Last edited by ryan_c; 12-15-2013, 01:14 PM.
                              " Deep calculation is not what distinguishes the champions. It does not matter how far ahead you see if you don't understand what you are looking at. When I contemplate my move, I first must consider all the elements in the position so that i can develop a strategy and develop intermediate objectives"

                              -- Garry Kasparov--

                              "Tactics must be guided by strategy"

                              --- Garry Kasparov--

                              Comment


                              • Originally posted by Perseus View Post
                                Hmm, a thought occurred to me:
                                How much are tactical and positional blunders the error of one side and how much are they the effort of (provoked by) the other?
                                This seems a much subtler inversion of my question of a year or so ago, when I was wondering if it were possible that one might push "too-hard", thereby inspiring the opponent to levels of achievement he'd not otherwise have attained to in a particular game.

                                It truly bears further consideration and reflection, this thought of your's.

                                I've a feeling that the activity which it might imply would run a spectrum, with the "low-end" being a sort of simple "hypnosis", such as Bronstein's 6 moves of the same knight in Tigran Vartanovich Petrosian vs David Bronstein (1956) which led, on the 7th move of the "sequence" to Petrosian hanging his Queen to this same Knight.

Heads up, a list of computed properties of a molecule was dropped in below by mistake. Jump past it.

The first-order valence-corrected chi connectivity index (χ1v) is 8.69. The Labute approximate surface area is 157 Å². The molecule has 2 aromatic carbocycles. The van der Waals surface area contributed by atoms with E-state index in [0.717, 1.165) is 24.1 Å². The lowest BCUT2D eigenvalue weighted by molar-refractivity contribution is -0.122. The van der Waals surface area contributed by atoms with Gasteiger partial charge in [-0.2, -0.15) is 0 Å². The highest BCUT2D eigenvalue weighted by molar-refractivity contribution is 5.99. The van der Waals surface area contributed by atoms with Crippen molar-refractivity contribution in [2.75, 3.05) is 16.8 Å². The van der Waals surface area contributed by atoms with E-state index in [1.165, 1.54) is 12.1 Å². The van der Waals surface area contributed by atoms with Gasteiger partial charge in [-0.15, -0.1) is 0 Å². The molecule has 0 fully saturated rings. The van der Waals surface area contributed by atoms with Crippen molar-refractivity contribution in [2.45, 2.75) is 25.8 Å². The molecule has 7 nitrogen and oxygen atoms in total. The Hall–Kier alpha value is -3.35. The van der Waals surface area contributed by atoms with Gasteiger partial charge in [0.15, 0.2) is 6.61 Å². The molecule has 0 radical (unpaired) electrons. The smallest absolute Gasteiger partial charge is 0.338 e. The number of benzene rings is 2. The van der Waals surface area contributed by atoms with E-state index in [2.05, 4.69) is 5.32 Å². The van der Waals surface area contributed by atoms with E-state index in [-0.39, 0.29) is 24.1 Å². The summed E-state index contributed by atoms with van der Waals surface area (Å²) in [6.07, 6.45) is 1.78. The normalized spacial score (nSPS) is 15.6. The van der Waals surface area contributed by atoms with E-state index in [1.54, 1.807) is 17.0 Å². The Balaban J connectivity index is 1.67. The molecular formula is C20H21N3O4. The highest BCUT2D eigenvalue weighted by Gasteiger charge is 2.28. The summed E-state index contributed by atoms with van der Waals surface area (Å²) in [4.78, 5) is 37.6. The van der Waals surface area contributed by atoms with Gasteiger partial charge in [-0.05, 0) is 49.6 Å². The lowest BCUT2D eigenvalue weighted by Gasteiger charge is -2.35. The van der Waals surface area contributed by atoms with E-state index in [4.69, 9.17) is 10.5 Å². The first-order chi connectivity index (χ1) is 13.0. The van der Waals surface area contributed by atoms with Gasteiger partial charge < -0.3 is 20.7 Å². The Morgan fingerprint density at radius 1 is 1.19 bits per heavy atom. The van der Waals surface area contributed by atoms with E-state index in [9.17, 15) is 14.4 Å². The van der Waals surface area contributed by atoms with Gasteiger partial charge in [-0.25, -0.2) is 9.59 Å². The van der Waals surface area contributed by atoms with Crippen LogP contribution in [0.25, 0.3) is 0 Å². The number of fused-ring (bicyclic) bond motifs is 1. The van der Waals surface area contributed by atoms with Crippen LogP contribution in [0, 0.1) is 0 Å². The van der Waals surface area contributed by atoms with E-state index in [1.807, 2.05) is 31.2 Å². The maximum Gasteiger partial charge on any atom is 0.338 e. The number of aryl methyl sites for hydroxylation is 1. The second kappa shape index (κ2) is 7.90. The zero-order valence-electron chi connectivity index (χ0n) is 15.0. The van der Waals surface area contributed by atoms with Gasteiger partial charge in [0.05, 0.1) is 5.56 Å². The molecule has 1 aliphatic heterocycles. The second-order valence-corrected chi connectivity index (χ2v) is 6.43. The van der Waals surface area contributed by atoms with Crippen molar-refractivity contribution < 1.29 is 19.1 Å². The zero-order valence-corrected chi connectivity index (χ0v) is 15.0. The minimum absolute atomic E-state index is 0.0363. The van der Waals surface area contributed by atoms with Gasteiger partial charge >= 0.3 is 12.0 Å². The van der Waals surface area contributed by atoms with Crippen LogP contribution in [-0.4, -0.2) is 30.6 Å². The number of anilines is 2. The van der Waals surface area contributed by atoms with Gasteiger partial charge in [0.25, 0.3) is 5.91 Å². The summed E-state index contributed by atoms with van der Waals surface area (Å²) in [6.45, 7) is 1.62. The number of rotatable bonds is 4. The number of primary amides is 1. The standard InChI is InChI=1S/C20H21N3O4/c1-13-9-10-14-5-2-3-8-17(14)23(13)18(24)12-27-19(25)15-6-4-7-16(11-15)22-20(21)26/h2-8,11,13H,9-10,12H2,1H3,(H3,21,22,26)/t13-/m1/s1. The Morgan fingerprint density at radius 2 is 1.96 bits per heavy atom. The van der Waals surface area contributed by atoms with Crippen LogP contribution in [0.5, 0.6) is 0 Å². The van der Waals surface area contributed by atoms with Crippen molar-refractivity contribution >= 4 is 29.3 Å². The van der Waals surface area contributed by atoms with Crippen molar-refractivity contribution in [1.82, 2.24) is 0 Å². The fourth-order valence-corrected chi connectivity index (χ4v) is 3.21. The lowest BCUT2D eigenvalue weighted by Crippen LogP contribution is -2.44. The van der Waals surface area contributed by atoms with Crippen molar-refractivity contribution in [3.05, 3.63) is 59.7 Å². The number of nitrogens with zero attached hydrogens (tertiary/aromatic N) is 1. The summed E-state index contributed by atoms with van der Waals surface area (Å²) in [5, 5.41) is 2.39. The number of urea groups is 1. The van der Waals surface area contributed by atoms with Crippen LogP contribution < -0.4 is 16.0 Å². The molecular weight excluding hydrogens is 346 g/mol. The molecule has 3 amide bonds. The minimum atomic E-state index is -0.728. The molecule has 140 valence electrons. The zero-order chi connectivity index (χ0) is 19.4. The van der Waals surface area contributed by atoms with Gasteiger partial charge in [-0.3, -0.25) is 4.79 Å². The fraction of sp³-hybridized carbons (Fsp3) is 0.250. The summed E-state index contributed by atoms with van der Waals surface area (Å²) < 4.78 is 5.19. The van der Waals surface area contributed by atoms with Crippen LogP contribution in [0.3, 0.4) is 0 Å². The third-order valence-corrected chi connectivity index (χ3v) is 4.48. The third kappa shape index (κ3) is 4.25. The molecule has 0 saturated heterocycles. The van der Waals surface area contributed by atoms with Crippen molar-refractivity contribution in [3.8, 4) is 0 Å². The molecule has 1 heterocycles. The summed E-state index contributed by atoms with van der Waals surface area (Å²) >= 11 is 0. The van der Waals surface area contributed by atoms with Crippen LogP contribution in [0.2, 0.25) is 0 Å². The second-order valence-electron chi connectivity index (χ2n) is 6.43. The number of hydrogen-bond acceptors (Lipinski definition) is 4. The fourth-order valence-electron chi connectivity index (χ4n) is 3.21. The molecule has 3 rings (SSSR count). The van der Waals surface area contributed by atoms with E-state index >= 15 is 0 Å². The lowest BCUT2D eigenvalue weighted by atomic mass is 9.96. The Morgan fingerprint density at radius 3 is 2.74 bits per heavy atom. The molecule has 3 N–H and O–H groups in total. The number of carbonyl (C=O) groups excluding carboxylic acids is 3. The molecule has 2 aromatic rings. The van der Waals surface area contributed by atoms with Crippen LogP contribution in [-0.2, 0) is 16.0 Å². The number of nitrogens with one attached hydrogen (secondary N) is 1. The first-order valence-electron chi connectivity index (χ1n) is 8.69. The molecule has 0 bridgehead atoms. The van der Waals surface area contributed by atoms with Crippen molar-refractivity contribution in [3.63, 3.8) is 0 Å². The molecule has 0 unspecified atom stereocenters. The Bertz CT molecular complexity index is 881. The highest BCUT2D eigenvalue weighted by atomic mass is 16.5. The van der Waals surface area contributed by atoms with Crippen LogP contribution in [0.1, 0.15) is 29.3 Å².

Anatoly Karpov vs Anthony Miles (1980) "The 'Incorrect' Opening" where Tony Miles purposefully employed the St. George Defense (quite non-standard in tournament play) against Karpov, and won, would seem to be another "low-end" example of the spectrum of activity which perhaps you might be indicating?

                                We must assume a "higher-end" of this possible spectrum of effect being employed to produce Anand's knight blunder on move 28 of Game 9--something quite as "spectral" as "the Butterfly Effect".

                                If it occurred, was it conscious and deliberate, semi-conscious/deliberate, or entirely intuitive or unconscious? How to tell?

                                Semi-conscious, probably, as it appears both Anand and Carlsen noticed something was occurring.

                                If conscious, we're dealing with a perception of chess far subtler than our usual mechanistic approach to the game.

                                Originally posted by Perseus View Post
                                Returning to the KG: if Anand can be thus set up/swindled/manipulated/played, then anyone can. I don't remember who it was but someone that lost a battle to a French force said, when asked why he lost that battle: "Well I always thought the French had something to do with it."
                                Move 28 of Game 9's interesting--what subtlty of play might have caused Anand to produce that knight blunder? Nothing in the position suggested a blunder was imminent...it obviously was possible, as it occurred, but surely nothing specifically preceeding it produced it, as far as moves which had occurred.

                                Could it be that an intensity of the simple urge to win produces an effect we as yet refuse to contemplate? If we consider some of Fischer's "impossible" tournament results, perhaps we should not dismiss this thought too quickly.
                                Last edited by Celadonite; 12-15-2013, 03:08 PM.
                                "They work at the pace of amnesia."--M. Bloch

                                Comment